Many of us would love to be our own boss. And buying a franchise can be the easiest way to get started.
But before you do you need to see what happened to one Northern Kentucky man who tried to get started in the coffee business.
Dreams of Ownng a Franchise
John Cappiello has always dreamed of owning his own business.So when he found an offer online for coffee vending franchises, at half the price of many other franchise buy-ins, he jumped.
"When this came up, I thought this is a great opportunity," he said.
He called "Coffee Vending Pros," after seeing an ad on several franchise websites. A man who said he was at the company's New York City headquarters told him he had one last franchise available in his area.
"I had to make a decision quickly because according to him he had other people interested," Cappiello said.
A quick online check revealed little about the firm. "I checked the Better Business Bureau, and there was nothing at all about them, and on the computer, and at the time there were no complaints."
Takes Out Loan
So he took out a home equity loan, a big home equity loan.
"I sent them $17,000 that I borrowed out off the equity in my house," he said.
For his 17 grand Cappiello then got a list of potential clients for his vending machines. Among them an old motel, and a car wash, Johnny's Car Wash in Erlanger, KY.
No one at the car wash wanted to go on camera, but a manager said "yeah, we're getting calls for people thinking we want coffee machines.
He said "we don't need coffee, we have a White Castle 20 feet away," right across the parking lot."
As for the other businesses that needed his vending machines, from the list he received, Cappiello says, "they didn't even know what I was talking about. There weren't any locations. There was nothing."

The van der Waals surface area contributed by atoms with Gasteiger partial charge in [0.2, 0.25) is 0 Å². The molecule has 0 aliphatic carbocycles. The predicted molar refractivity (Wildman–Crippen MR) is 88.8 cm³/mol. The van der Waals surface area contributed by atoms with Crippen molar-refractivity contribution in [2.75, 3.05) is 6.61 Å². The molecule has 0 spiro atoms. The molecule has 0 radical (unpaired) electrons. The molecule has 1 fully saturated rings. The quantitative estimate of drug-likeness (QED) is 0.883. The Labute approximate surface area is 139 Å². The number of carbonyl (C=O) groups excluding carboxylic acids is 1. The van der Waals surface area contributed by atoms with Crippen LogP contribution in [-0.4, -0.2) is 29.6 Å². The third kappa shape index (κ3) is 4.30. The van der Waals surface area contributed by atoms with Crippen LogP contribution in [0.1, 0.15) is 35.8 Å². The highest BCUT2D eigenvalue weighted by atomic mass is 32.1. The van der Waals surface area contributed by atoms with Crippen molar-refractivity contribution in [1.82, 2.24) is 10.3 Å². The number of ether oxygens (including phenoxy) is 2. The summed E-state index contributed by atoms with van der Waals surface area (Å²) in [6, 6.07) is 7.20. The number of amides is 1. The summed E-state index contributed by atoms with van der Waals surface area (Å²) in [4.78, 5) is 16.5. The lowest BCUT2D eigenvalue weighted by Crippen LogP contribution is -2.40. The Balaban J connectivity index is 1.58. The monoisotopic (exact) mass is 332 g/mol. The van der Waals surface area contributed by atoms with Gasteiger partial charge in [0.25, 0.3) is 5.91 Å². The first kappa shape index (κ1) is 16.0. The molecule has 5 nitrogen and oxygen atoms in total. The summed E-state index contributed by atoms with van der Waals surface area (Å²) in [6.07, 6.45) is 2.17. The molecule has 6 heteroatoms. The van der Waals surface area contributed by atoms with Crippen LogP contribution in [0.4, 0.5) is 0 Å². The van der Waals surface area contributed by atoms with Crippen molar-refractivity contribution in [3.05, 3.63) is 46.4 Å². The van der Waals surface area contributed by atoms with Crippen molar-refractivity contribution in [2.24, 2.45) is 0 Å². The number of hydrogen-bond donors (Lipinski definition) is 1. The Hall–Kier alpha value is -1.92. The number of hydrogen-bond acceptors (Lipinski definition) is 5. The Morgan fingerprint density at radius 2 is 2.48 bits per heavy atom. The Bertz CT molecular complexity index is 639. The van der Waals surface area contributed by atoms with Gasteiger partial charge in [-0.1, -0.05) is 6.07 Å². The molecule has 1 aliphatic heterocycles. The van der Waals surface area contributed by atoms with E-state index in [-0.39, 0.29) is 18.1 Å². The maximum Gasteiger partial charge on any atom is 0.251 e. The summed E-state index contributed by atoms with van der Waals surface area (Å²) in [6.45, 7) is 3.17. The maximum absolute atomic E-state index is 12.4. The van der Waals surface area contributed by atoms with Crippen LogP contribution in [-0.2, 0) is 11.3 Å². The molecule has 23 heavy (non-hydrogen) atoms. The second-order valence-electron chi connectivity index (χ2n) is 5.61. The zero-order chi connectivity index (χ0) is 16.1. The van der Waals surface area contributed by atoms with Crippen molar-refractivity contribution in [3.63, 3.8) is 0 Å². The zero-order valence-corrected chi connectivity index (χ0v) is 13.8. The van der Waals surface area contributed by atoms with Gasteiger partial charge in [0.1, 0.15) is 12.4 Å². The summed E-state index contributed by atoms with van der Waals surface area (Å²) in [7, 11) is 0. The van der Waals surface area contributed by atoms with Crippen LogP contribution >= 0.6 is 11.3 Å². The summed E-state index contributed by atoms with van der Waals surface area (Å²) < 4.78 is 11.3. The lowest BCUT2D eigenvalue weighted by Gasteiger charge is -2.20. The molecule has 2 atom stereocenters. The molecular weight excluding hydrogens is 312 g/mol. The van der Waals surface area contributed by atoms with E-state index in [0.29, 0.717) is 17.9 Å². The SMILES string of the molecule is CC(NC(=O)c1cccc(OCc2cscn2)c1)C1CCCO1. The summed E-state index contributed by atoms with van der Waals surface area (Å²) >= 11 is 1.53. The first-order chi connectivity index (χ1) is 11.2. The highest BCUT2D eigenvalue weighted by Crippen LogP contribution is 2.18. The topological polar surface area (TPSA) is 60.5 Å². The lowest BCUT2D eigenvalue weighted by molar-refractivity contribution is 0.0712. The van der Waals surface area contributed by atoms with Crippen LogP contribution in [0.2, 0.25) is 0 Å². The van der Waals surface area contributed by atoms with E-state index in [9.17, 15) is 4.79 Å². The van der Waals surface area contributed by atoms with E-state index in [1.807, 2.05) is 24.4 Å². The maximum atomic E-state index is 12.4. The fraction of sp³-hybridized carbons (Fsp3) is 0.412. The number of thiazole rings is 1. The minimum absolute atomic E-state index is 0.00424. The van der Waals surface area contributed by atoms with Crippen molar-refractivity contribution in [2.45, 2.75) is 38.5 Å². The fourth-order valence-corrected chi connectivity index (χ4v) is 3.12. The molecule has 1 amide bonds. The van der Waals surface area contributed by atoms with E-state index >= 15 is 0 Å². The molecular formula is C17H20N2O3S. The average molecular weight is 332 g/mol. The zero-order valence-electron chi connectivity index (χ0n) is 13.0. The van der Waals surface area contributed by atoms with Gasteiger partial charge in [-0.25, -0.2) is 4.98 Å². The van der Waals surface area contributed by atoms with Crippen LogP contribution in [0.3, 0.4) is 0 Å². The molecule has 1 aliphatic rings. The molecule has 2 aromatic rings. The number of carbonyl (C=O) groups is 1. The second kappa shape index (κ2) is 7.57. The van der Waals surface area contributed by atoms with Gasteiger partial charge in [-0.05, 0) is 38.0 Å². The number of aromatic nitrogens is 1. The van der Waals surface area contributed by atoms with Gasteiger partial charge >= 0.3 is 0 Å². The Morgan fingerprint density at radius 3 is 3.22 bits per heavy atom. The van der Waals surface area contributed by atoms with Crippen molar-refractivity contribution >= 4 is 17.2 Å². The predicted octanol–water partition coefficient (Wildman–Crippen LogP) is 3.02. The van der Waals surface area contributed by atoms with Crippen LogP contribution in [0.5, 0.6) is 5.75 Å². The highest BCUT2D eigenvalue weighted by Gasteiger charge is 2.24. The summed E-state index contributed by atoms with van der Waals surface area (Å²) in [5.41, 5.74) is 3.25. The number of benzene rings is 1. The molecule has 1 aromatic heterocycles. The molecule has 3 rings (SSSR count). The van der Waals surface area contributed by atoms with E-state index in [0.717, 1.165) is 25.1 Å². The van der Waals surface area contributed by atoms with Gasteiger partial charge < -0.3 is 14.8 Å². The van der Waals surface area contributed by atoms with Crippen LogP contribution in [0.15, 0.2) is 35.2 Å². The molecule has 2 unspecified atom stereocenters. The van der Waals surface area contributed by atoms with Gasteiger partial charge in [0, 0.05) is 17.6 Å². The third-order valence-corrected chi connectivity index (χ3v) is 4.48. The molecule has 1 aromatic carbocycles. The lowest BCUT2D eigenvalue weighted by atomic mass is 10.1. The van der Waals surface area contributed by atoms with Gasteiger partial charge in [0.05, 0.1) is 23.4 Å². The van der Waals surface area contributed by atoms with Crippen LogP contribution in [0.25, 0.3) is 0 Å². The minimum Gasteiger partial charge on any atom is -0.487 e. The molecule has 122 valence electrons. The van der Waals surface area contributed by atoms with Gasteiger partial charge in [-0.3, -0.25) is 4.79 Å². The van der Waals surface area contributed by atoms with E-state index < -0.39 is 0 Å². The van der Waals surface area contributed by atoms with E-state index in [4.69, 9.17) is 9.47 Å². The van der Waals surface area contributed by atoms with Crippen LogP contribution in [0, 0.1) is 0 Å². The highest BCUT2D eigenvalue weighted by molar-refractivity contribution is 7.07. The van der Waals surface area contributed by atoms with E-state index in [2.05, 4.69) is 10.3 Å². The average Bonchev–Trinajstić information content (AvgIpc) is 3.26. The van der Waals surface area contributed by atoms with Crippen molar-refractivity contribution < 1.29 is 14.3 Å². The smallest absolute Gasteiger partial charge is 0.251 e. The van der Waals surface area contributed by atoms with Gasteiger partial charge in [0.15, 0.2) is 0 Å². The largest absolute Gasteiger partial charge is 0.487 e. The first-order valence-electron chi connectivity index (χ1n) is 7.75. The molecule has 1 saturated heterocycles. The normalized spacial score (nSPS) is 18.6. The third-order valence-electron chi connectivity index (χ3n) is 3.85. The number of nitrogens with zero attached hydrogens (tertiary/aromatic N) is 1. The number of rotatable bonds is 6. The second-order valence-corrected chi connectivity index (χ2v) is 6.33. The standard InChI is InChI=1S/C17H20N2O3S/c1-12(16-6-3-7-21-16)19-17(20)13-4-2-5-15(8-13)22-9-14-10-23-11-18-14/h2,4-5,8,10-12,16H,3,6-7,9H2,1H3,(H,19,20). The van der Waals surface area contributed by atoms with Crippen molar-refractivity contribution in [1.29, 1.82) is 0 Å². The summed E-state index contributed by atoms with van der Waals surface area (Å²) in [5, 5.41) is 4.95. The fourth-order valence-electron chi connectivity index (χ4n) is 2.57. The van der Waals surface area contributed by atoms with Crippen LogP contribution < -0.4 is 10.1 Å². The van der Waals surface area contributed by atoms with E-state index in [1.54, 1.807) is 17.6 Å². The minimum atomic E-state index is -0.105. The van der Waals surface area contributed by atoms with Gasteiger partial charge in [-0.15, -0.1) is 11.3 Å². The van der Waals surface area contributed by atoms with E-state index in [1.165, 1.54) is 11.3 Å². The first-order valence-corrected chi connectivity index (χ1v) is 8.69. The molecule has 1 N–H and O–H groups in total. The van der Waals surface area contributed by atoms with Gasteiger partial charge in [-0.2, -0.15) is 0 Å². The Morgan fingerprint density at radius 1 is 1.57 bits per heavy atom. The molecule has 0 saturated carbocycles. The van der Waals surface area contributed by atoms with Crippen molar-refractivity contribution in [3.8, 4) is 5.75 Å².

How to Protect Yourself
We tried calling Coffee Vending Pros, but the two numbers provided in their ads were disconnected. Their New York City address was apparently just a mail drop in Queens.
So don't let this happen to you. The Better Business Bureau says:
- Research franchise deals thoroughly. You are spending thousands of dollars, not $20 on a new toaster oven.
- Google them for complaints.
- Read testimonials from other franchise owners, and call hem to make sure they are real
- Get a contract
- have a lawyer look at the contract before you sign.
We checked with the Better Business Bureau and they have no record of any such vending company by this name. There is also no website, another red flag.
Complaints, however, are starting to pile up at the website The Ripoff report, where people from Florida to Michigan and California report sending thousands of dollars for a worthless franchise opportunity.
Cappiello is going to the New York Attorney General's office for help.
"I just don't want to see anyone else get stuck in this," Cappiello said.
As always, don't waste your money
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